And we've also had a couple computer renderings done of what the completed structure is going to look like. The view below is of the inner courtyard, looking toward the back of the house. The rendering comes complete with guests in bathrobes (for scale, we suppose) enjoying the terrace outside their guestroom upstairs. Underneath the guestroom is the kitchen, with large floor-to-ceiling glass-and-iron doors to let in light and air. At the end of the passageway on the right is the backyard and the pool.

For the last few weeks, we have been refining the design of our home with our designers/ contractors. We have been visiting showrooms and deciding on floors, columns, finshes and tile designs so that we can more accurately understand how things will look and what our costs are going to be.

While we've been doing that, albañiles have been digging holes and pouring foundations, digging pozos (wells), locating and digging a new fosa septica, and finishing the perimeter walls. In the process of finishing one of the walls, the albañiles had to build a new outdoor laundry-washing station for one of the neighbors in order to replace the one they had been using that was where a wall needed to go.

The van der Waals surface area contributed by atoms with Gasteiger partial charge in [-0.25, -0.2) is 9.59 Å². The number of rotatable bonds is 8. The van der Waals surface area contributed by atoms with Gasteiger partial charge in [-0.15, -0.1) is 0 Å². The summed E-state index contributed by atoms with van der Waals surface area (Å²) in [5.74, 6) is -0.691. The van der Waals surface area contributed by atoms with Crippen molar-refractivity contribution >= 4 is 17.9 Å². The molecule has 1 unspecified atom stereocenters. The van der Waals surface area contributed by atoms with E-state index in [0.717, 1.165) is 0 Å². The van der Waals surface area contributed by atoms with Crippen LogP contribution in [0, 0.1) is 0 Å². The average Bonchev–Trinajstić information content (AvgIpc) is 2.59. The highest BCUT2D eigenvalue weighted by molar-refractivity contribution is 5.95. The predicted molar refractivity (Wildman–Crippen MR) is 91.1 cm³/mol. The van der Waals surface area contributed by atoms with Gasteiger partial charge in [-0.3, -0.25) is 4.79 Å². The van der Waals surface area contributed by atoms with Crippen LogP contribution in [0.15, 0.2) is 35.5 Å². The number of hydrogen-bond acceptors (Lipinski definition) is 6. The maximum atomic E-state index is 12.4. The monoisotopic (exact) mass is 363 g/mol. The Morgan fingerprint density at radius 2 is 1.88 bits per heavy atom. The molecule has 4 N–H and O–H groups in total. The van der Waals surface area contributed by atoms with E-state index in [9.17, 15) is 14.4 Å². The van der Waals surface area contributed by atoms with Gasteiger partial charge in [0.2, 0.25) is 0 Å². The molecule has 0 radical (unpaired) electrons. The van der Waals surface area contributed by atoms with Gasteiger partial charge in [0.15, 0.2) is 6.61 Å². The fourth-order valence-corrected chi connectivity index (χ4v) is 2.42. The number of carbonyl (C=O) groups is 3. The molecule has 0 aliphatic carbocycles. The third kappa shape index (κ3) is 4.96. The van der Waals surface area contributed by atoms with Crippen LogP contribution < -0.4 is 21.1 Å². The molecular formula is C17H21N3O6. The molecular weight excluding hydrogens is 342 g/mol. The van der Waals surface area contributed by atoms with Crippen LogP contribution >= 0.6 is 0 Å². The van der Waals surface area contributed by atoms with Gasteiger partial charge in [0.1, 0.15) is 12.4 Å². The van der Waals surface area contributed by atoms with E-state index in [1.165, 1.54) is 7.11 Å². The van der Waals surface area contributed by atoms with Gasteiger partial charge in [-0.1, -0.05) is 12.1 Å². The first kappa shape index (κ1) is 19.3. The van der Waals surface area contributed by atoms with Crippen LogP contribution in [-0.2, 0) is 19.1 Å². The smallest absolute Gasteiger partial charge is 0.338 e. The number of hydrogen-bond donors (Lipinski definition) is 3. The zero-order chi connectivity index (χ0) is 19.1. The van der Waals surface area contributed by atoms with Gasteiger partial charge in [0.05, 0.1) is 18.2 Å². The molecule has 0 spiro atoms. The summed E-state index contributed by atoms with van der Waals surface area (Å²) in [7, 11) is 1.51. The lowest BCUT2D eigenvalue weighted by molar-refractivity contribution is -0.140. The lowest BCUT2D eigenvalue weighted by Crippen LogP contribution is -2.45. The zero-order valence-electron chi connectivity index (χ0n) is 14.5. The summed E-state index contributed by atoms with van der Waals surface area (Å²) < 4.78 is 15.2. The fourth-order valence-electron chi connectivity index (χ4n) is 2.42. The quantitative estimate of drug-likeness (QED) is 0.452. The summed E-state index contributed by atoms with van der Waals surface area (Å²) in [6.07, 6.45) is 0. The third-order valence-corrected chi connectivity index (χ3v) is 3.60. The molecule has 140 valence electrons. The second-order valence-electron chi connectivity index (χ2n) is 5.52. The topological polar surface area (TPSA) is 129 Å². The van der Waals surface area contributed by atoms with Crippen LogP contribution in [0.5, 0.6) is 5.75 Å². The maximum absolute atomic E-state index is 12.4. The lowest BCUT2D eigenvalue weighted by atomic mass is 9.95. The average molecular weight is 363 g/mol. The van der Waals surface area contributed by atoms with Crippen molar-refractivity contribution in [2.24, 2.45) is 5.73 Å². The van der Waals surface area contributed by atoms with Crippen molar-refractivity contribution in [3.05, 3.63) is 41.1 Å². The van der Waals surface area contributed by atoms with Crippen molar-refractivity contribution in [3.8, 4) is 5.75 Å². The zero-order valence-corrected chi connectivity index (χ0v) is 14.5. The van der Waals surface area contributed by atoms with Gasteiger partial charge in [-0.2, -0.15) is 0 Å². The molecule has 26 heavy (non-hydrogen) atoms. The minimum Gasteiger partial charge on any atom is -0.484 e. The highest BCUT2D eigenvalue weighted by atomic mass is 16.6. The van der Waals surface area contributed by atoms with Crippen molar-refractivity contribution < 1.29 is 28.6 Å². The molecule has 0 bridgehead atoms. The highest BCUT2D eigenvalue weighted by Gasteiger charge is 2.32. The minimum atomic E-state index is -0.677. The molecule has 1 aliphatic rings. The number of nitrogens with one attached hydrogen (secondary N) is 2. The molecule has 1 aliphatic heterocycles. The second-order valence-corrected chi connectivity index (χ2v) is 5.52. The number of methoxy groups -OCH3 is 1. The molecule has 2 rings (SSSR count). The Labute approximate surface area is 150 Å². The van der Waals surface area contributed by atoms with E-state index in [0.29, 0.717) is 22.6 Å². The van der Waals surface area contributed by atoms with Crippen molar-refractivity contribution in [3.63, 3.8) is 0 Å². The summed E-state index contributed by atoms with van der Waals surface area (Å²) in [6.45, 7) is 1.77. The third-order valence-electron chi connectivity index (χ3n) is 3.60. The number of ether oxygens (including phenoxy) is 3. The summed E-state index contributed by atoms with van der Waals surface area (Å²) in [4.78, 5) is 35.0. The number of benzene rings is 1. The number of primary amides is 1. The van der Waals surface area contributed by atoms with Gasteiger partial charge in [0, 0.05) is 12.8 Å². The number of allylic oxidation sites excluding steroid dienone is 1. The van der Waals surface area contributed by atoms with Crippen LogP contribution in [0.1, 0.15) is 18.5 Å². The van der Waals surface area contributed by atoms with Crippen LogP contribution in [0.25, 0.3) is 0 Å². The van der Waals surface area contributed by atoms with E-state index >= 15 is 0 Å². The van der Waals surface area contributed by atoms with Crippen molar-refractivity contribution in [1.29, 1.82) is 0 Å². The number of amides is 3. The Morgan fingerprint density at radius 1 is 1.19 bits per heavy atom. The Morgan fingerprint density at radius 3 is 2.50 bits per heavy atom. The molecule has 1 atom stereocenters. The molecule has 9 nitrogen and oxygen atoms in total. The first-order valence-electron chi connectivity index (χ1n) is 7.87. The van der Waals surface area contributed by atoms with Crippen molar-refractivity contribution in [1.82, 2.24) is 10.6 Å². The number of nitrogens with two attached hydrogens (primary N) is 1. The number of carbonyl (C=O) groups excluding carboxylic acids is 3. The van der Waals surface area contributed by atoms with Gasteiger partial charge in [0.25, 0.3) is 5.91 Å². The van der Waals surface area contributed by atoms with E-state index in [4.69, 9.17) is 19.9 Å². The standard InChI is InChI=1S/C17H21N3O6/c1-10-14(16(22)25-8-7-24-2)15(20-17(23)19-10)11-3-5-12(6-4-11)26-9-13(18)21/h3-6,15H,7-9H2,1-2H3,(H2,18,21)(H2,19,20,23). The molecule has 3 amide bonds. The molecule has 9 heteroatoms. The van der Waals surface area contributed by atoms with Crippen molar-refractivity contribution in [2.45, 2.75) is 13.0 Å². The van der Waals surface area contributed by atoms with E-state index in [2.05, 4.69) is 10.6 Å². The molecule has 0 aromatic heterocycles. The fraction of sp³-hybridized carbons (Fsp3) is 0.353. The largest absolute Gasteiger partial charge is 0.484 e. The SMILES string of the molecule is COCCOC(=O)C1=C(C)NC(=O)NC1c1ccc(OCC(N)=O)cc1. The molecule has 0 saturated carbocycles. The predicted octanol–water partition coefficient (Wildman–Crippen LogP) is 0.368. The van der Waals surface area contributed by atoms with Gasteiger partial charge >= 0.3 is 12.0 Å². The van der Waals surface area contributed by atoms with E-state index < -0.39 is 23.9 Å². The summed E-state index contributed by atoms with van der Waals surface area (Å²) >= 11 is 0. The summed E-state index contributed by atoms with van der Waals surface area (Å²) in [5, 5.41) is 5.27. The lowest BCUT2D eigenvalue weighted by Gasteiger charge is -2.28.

Most of the work being done so far is by a team of masons. We're finding that this part of the work is the hardest to budget for, because it is the hardest to estimate. For instance, we had one number for the cost of building the perimeter wall, based on square meters. But once it was decided that the walls were going to have to go higher because the pool is being built above ground, not only did the square meters increase, but the rebar-reinforced towers that are built at intervals along the walls were going to have to be built closer together to accommodate the increased height. This was going to take longer and cost more. And so the inevitable increase in expenditures begins!